Luckily for you, all you have to do is show up and ride your spandex-clad ass off. BCBR has everything else covered. You want gorgeous ferry crossing coordinated and booked for 500 people? They did that. How about a couple dozen school buses chartered and shuttling you to the ideal drop off spot?

Affirmative. Tents set up, breakfast and dinner catered, hot shower trucks waiting, bike washes erected, lovely masseuses on site, coffee and burrito trucks waiting, and beer gardens at the ready. Done, done and done well. A note on the beer, in relation to the intensity of the riding — a confession on my part, and warning, sensitive or younger readers, look away — I managed to drink a pathetic three apres beers in a week on the course, that’s how rugged it was. I’m not proud. The campground was morgue quiet by 9 p.m. most nights, that’s how shelled folks were.

Not only is the event superbly organized, but at every turn you are greeted with smiling volunteers. In 300 miles of riding, I got lost only once. The flagging and marking is that good, and directionally, I’m no walking GPS. Once again, BCBR frees you to focus on your number one job — turning the cranks. And it doesn’t hurt that they love you up with roughly $500 worth of branded swag, including a jersey, rolling Dakine bag and the coveted belt buckle.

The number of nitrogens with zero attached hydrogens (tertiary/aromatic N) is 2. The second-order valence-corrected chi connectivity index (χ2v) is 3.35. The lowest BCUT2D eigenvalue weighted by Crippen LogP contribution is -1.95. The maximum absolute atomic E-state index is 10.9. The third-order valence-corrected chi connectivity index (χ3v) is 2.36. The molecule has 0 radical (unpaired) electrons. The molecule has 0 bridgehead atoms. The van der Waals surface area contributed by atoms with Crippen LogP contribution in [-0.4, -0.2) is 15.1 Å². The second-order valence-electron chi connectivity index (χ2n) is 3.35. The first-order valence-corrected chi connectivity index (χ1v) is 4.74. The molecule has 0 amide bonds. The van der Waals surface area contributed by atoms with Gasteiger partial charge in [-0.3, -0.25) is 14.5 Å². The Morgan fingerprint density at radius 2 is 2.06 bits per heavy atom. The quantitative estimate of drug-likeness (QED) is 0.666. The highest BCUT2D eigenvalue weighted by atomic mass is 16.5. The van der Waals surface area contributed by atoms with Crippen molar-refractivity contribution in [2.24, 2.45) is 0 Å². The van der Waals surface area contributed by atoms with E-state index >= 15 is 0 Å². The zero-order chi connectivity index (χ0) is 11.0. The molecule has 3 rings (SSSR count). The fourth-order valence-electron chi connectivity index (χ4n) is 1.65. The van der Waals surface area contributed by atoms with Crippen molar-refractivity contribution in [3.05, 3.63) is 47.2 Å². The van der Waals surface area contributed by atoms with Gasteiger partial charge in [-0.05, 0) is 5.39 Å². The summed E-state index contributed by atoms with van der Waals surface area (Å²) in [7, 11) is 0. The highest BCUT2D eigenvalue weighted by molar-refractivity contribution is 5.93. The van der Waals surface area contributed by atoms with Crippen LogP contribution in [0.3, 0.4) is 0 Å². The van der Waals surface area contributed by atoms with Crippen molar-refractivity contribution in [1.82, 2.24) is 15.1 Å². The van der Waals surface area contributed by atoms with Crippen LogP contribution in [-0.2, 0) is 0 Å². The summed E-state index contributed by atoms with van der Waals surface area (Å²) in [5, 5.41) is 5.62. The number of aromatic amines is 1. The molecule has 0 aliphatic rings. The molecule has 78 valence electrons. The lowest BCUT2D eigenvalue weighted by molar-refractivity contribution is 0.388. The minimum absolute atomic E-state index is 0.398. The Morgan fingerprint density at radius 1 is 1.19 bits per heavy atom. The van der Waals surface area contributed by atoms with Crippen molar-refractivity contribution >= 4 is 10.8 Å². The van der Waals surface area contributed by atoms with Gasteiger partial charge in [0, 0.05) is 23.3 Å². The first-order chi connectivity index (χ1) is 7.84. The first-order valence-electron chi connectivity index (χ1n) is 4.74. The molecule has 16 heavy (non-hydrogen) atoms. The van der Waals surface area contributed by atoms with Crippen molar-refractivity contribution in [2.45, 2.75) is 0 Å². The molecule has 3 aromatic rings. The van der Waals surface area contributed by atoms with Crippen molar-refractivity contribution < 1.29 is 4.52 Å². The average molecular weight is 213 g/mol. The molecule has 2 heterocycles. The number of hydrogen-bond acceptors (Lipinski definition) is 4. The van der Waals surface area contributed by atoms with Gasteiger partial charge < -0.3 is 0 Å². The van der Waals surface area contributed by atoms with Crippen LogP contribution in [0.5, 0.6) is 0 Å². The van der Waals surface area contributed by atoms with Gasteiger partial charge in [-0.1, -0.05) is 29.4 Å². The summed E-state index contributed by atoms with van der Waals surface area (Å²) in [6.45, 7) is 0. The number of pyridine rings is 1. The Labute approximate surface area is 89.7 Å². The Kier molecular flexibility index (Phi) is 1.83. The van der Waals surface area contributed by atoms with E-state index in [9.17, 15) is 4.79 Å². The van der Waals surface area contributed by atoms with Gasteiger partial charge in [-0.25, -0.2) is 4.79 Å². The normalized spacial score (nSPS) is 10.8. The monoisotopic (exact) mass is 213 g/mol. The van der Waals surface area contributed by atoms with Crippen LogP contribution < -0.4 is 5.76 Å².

Mountain biking mojo, karma and pride are alive and real in Canada. The course designers actually told us the logging companies lend them machinery to construct trails on their land. Trail-building is high art in Canada, and I guarantee you have never seen pride or expertise in the discipline that is on display up North. We were warmly cheered by thousands, and memories like pedaling by a middle school and being highfived by several hundred jubilant 10-years-olds jumping up and down chokes a brother up as he types.

Finally, I must also give a shout out to the onsite mechanics from Obsession Bikes — huge gracias. This shop was in charge of servicing roughly $2 million bucks worth of rolling thunder, and nobody missed a day because of a mechanical. Imagine that. The owner, James, stood up at the initial Day 0 briefing and said, “We have 12 mechanics that work all night, we can get 12 more, and we will have you ready to race.” Not only that, but if you, say, snapped a handlebar on the course (which I saw, crunch), they would motor in a replacement, or if your freewheel gave out mid-day, they would have a replacement wheelset waiting at the aid station. I wish I could get this rock-star treatment trailside everyday.

Find some room in your life to do this event. BC BCBR, I aspired to know how deep I could go in the woods on my bike mentally, physically and soulfully. AD BCBR I know.

BCBikeRace.com is the website for all info, including deals on early entry for July 2011, and plenty of videos to visually tell the story. If you have some question about the distance and intensity of the event, consider doing the Challenge course instead of the Epic course, which offers more human routes and still loads of singletrack.

Respond: letters@boulderweekly.com